A retrospective exhibition about Jamaican dancehall illustrator Wilfred Limonious has opened at Colston Hall in Bristol. Spanning between the 1970s and 1990s, The Dancehall Art of Wilfred Limonious features a collection of the artist’s newspaper comic strips, illustrations and album artwork.
When Limonious started his career, he created comic strips for the Kingston-based daily newspaper The Star. His cartoon characters such as Amos, a cocky young boy, and Chicken, a married womaniser, became humorous takes on the everyday lives of Jamaicans.
During the 1970s, Limonious worked as an in-house illustrator for the Jamaican Movement for the Advancement of Literacy (JAMAL), a nationwide literacy programme. It was only in the 1980s that his work began to take off and be incorporated into Jamaica’s music industry.
By the time of his death in 1999, Limonious had illustrated more than 150 albums for artists such as Barrington Levy, King Tubby, Yellowman and Sly&Robbie, as well as compilations for labels including Studio One, Power House and Ujama.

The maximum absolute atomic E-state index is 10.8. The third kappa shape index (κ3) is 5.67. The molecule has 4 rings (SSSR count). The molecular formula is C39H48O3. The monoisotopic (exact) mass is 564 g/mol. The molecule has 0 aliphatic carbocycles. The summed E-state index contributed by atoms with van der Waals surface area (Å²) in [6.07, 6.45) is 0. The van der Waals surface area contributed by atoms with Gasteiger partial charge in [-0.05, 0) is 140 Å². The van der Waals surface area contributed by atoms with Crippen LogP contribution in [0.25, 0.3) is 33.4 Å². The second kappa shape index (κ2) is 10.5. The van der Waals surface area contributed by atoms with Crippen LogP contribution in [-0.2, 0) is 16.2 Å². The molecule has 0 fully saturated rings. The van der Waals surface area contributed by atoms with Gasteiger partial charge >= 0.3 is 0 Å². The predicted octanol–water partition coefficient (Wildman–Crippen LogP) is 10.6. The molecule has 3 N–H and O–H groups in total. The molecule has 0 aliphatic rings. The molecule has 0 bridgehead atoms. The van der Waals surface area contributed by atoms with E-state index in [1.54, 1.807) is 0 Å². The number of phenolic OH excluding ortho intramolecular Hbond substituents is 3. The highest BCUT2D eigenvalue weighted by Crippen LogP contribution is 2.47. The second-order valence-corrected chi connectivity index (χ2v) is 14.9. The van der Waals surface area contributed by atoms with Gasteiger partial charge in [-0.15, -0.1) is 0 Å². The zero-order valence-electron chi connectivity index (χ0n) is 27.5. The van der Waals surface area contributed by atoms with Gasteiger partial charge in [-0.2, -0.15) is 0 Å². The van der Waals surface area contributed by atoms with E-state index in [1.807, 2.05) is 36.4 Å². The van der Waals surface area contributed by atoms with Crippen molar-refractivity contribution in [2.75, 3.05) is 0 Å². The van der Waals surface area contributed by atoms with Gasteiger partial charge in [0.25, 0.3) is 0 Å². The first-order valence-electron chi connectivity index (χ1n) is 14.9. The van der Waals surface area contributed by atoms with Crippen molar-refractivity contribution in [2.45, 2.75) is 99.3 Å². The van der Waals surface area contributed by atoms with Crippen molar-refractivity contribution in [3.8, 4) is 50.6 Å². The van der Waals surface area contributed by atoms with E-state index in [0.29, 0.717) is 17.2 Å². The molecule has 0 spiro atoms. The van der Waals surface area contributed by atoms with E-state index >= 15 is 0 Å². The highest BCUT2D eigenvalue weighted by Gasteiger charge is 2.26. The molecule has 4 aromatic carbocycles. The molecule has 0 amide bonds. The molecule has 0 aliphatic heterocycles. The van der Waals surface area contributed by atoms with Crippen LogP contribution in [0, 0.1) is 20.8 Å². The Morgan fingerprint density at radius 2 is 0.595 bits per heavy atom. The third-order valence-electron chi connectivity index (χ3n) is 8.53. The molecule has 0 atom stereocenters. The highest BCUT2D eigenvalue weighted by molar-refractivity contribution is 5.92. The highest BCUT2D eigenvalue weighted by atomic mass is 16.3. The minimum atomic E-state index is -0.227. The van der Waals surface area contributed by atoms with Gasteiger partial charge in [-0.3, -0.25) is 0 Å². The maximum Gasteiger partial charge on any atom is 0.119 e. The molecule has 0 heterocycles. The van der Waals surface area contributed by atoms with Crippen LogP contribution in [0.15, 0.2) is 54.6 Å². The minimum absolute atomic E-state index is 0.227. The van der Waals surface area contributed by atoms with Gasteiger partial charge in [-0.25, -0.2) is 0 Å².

Limonious's work, while relatively unknown in artistic circles, has had a large influence on the dancehall and reggae community. It has inspired, among others, Diplo and Switch’s animated music project Major Lazer.
The Dancehall Art of Wilfred Limonious exhibition was co-curated by Al "Fingers" Newman – an author and designer known for books and exhibitions such as Clarks in Jamaica and Sound System Culture – and Chrisopher Bateman, the founder of In Fine Style, a blog dedicated to Wilfred Limonious.
After finishing at Colston Hall, the exhibition will continue at the South London Gallery (23 March-3 April), before travelling to Gallery Oldham in Oldham (8 April - 6 May) and the Tabernacle in west London (23-29 May).
Aside from the exhibition, Newman and Bateman have also created a book on Limonious’s life and work, which is due for release in June.